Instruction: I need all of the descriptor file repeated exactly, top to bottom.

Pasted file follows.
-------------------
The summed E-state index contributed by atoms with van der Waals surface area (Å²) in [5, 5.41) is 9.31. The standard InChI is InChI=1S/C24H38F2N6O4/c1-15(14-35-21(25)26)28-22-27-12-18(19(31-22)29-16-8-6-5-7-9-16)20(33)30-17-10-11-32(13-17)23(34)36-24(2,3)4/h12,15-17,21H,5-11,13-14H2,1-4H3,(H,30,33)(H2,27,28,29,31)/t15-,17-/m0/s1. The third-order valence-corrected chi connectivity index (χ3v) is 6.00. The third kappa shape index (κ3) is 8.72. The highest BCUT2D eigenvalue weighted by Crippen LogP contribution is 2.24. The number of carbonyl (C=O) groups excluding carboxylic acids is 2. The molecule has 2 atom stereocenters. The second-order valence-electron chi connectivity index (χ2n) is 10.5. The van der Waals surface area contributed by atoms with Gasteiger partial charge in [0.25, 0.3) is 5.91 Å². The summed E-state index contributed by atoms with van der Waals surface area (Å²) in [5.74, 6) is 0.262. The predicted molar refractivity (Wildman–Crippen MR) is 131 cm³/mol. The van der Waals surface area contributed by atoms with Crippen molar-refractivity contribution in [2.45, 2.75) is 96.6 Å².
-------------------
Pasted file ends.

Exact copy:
The summed E-state index contributed by atoms with van der Waals surface area (Å²) in [5, 5.41) is 9.31. The standard InChI is InChI=1S/C24H38F2N6O4/c1-15(14-35-21(25)26)28-22-27-12-18(19(31-22)29-16-8-6-5-7-9-16)20(33)30-17-10-11-32(13-17)23(34)36-24(2,3)4/h12,15-17,21H,5-11,13-14H2,1-4H3,(H,30,33)(H2,27,28,29,31)/t15-,17-/m0/s1. The third-order valence-corrected chi connectivity index (χ3v) is 6.00. The third kappa shape index (κ3) is 8.72. The highest BCUT2D eigenvalue weighted by Crippen LogP contribution is 2.24. The number of carbonyl (C=O) groups excluding carboxylic acids is 2. The molecule has 2 atom stereocenters. The second-order valence-electron chi connectivity index (χ2n) is 10.5. The van der Waals surface area contributed by atoms with Gasteiger partial charge in [0.25, 0.3) is 5.91 Å². The summed E-state index contributed by atoms with van der Waals surface area (Å²) in [5.74, 6) is 0.262. The predicted molar refractivity (Wildman–Crippen MR) is 131 cm³/mol. The van der Waals surface area contributed by atoms with Crippen molar-refractivity contribution in [2.45, 2.75) is 96.6 Å².